Dr. Rachel Solotaroff, Chief Medical Director for Central City Concern in Portland. Photo credit: Heidi Hoffman.

Safe, effective opioid therapy: How one urban clinic turned the corner

By Rachel Solotaroff, MD, Chief Medical Director for Central City Concern, a nonprofit agency serving single adults and families in the Portland metro area who are impacted by homelessness, poverty and addictions. Dr. Solotaroff, who still spends 18 to 20 hours a week seeing patients, is credited with transforming CCC’s Old Town Clinic into a patient-centered primary care home model.

When I joined Central City Concern in 2006, we faced a common scenario: widespread opioid use disorder, poorly managed chronic pain, and rising opioid overdose deaths. Like so many in primary care, we knew we had to find a way to respond to this epidemic. We’ve turned things around by taking a standard disease management approach to pain management and opioid therapy. I’m here to tell you, step by step, what we did.

A quick glance at our clinic: we had huge variability in how patients were being prescribed high-risk substances, significant overdose rates, poor chronic pain outcomes, and burned-out providers. Our goal was to establish safety, efficacy, and consistency around opioid therapy, and to improve our quality of chronic pain care.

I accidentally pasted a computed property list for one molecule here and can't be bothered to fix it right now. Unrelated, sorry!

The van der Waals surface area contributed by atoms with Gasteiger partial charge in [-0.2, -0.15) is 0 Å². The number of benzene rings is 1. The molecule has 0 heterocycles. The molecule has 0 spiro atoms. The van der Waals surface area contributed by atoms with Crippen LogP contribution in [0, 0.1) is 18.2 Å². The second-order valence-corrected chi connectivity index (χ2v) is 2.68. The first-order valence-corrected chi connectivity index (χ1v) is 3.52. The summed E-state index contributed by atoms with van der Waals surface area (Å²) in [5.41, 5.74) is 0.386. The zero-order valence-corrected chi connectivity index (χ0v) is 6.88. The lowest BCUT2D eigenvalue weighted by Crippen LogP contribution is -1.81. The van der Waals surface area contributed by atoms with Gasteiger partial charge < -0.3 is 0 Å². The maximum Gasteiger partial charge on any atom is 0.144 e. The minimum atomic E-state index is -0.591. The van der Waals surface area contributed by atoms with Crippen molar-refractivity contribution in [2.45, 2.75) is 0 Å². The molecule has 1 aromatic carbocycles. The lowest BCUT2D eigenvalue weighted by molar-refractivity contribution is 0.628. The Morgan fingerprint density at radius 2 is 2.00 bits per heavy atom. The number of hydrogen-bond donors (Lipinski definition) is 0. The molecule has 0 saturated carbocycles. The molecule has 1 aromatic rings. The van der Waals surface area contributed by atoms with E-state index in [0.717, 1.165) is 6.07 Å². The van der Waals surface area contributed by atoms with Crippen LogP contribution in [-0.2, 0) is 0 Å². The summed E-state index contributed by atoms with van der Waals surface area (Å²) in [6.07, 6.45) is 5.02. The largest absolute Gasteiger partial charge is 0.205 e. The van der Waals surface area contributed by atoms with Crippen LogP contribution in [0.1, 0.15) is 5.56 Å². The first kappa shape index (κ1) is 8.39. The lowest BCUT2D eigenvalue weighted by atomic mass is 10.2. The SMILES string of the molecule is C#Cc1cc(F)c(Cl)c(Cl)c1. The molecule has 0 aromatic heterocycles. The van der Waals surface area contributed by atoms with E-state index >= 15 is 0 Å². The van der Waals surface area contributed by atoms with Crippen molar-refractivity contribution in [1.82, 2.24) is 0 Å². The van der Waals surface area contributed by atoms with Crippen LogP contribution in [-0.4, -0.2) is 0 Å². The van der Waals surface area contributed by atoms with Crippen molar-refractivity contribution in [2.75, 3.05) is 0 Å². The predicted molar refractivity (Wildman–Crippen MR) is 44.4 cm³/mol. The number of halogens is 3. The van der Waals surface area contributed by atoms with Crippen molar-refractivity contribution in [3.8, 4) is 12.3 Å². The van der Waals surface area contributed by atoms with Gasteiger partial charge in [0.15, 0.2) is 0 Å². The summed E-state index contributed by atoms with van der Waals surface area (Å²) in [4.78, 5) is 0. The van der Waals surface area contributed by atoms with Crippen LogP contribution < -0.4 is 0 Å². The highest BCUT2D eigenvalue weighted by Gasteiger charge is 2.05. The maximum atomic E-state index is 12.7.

Meeting patients where they are: Our three-tiered approach

Our program is best described as a pyramid with three escalating levels. In tier 1 are primary care-only chronic pain patients who have a verifiable medical diagnosis for which opioids are reasonable. They’ve demonstrated improved function on opioids, have good self-management skills, good community support and are on a relatively low dose with few concurrent risk factors. The approach to treating these is similar to caring for well-controlled patients with diabetes. They’re seen by primary care only every three months or so with routine universal precautions around urine drug screens and reviewing our prescription monitoring database.

In tier two are people who meet criteria for and need chronic opioid therapy but believe medication is the only answer to the problem. They’re socially isolated, have few strategies for managing pain, and they universally have behavioral health conditions. These people go into our Renew program, where they’re offered monthly group visits with a provider, and our occupational therapist or one of our behaviorists provide a 12-month pain management curriculum. The course goes over body mechanics and energy conservation, mindfulness and relaxation, and emphasizes the role of triggers (i.e., fear or anxiety) that cause people to use more opioids. Renew is where these patients get their prescriptions so our group show rate is close to 100%.